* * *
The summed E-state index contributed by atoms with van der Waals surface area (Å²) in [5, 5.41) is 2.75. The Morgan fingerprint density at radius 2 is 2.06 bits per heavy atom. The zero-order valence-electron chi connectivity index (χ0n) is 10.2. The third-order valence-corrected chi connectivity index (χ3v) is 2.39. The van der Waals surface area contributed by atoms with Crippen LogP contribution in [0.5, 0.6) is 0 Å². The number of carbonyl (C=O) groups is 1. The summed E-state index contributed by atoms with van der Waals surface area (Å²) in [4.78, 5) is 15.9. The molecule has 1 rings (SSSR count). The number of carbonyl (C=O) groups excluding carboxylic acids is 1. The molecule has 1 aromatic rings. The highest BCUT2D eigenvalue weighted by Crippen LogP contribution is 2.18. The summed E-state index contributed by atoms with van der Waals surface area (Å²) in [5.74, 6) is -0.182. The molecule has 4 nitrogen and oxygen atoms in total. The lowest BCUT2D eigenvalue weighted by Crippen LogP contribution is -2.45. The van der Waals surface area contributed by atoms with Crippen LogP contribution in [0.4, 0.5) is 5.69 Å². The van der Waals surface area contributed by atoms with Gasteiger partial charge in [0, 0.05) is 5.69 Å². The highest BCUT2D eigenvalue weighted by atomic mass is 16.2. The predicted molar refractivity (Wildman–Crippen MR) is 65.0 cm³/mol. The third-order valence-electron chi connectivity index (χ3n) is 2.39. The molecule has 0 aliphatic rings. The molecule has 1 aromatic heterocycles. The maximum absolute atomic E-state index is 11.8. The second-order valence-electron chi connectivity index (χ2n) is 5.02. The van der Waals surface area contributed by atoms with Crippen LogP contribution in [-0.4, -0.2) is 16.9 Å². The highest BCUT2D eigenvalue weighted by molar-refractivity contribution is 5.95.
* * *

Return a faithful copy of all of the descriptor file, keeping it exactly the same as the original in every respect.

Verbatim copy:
The summed E-state index contributed by atoms with van der Waals surface area (Å²) in [5, 5.41) is 2.75. The Morgan fingerprint density at radius 2 is 2.06 bits per heavy atom. The zero-order valence-electron chi connectivity index (χ0n) is 10.2. The third-order valence-corrected chi connectivity index (χ3v) is 2.39. The van der Waals surface area contributed by atoms with Crippen LogP contribution in [0.5, 0.6) is 0 Å². The number of carbonyl (C=O) groups is 1. The summed E-state index contributed by atoms with van der Waals surface area (Å²) in [4.78, 5) is 15.9. The molecule has 1 rings (SSSR count). The number of carbonyl (C=O) groups excluding carboxylic acids is 1. The molecule has 1 aromatic rings. The highest BCUT2D eigenvalue weighted by Crippen LogP contribution is 2.18. The summed E-state index contributed by atoms with van der Waals surface area (Å²) in [5.74, 6) is -0.182. The molecule has 4 nitrogen and oxygen atoms in total. The lowest BCUT2D eigenvalue weighted by Crippen LogP contribution is -2.45. The van der Waals surface area contributed by atoms with Crippen LogP contribution in [0.4, 0.5) is 5.69 Å². The van der Waals surface area contributed by atoms with Gasteiger partial charge in [0, 0.05) is 5.69 Å². The highest BCUT2D eigenvalue weighted by atomic mass is 16.2. The predicted molar refractivity (Wildman–Crippen MR) is 65.0 cm³/mol. The third-order valence-electron chi connectivity index (χ3n) is 2.39. The molecule has 0 aliphatic rings. The molecule has 1 aromatic heterocycles. The maximum absolute atomic E-state index is 11.8. The second-order valence-electron chi connectivity index (χ2n) is 5.02. The van der Waals surface area contributed by atoms with Crippen LogP contribution in [-0.4, -0.2) is 16.9 Å². The highest BCUT2D eigenvalue weighted by molar-refractivity contribution is 5.95.